Yet another cultural heritage, which the Portuguese left behind in Mumbai, is the St. Michael Church at Mahim. ‘San Miguel’, as the church was referred then, is the oldest Franciscan church in Mumbai which was built in 1534. This church became a religious hub for the East Indian (converted Christians from Konkan region) community that lived in and around Bombaim.
Meanwhile the British too had realized the commercial potential of the 7 Islands. They frequently had naval skirmishes with the Portuguese, off the ‘Bombaim’ shore. Finally on 11 May 1661, the possession of the 7 islands formally was handed to King Charles II of England, when he married Catherine of Braganza, the daughter of King John IV of Portugal. Thus Bombaim was gifted in dowry from the King of Portugal to the King of England!
The British anglicized the name Bombaim to Bombay. Like the Portuguese, they further fortified the islands by building more forts & watch towers for security reasons. Even today, when one touches the dilapidated remains of the fort walls, one can feel the passion of the European rulers, who defended their acquired possessions with all their might.
King Charles II soon leased the islands of Bombay to the British East India Company for an annual rent of mere 10 pounds! The company was mainly interested in trade and commerce related activities by utilizing the natural harbour of Bombay that strategically connected Europe to Asia. After 1857, when Queen Victoria proclaimed her direct authority over India, rapid infrastructural changes were ordered for the development of Bombay. Qualitative transport system, establishments of academic institutions and modern town planning thus started shaping up on the 7 Islands. Unlike the Portuguese, the British were farsighted in educating the natives of the islands so that an indigenous workforce could be locally generated for smooth administrative purpose. On that note, I want to specially share about ‘Sir, J.J. School of Art, which I happened to visit last week. A great historical fact about the literary world dawned on me, as I explored the premise of this art school.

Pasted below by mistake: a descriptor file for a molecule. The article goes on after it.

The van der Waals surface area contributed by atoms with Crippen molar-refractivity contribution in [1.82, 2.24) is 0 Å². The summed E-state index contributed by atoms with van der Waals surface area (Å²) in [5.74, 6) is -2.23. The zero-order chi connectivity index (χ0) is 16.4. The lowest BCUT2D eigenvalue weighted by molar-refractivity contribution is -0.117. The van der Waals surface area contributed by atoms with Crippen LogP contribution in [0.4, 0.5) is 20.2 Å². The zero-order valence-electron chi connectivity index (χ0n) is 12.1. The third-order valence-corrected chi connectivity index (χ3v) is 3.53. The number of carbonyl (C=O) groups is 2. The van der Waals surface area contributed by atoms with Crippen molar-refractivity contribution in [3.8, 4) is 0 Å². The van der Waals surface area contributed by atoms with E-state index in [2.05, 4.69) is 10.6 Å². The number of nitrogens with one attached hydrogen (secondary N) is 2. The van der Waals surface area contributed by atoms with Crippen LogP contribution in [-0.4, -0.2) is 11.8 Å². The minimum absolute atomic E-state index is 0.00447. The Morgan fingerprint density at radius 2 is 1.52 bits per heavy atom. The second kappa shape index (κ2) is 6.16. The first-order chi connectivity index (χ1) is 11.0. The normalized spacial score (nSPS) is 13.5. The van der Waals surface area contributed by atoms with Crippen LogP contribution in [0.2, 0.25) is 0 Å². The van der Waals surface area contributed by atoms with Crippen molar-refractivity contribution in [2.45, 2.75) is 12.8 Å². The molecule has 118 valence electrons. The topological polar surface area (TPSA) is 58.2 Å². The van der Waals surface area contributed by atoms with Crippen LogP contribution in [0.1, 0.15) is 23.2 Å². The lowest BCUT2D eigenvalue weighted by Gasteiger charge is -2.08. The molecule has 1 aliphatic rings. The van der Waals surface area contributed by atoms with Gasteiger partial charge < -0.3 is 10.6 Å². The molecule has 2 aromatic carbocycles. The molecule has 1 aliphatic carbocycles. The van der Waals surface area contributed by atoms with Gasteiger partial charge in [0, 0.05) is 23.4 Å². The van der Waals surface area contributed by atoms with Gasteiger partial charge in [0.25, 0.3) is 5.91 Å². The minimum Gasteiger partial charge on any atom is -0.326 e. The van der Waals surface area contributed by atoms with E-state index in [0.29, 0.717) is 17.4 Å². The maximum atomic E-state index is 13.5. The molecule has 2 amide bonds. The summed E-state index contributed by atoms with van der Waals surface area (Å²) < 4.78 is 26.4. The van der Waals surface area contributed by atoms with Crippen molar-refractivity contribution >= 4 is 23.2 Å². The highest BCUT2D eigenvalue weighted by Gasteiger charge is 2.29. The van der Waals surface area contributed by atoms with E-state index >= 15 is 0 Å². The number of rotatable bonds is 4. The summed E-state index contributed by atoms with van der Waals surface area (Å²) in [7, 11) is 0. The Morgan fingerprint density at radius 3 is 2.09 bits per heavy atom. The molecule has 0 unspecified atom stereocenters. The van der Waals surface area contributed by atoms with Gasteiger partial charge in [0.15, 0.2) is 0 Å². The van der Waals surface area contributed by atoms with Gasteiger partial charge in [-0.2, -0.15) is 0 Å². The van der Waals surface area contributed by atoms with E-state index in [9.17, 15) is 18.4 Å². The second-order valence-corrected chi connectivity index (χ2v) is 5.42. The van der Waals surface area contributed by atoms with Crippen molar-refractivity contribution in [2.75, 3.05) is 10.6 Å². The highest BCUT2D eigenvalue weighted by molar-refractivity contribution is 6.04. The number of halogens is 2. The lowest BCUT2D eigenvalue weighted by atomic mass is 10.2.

The J.J school of Art was established in March 1857. It was named after Sir. Jamshetji. Jeejiboy, a Parsi businessman and philanthropist, who had donated Rs 100000 for constructing the school premise. In 1866, Lockwood Kipling (father of the British writer Rudyard Kipling) became the first Dean of this art school. The school building was designed by architect George Twigge Molecey in neo- Gothic style. The school’s campus and the Dean’s bungalow, where Rudyard Kipling was born, and lived for the first six years of his life, is a heritage structure which very few people are aware of. I explored the school’s architecture, sculpting, drawing, painting and applied art departments and was impressed by the works of art which were displayed there.
After seeking due permission from the authorities, I visited the Dean’s bungalow to get a first-hand experience of the place, where the ‘The Jungle Book’ author spent his initial childhood days of life.
Rudyard’s love for Bombay is evident in a quatrain (a poem of 4 lines) that he wrote later:
“Mother of Cities to me,
For I was born in her gate,
Between the palms and the sea,
Where the world-end steamers wait.”
It was a delight to walk in the front yard of the bungalow and imagine the old times when little Rudyard would have been playing there. Just then I saw a rooster crowing nearby. As if the rooster was proudly announcing to the world about the glory, which the Bombay-born Kipling, brought to the English language, by being the recipient of the 7th Nobel Prize for Literature in 1907! Yet again, the number seven keeps me wondering about its magic!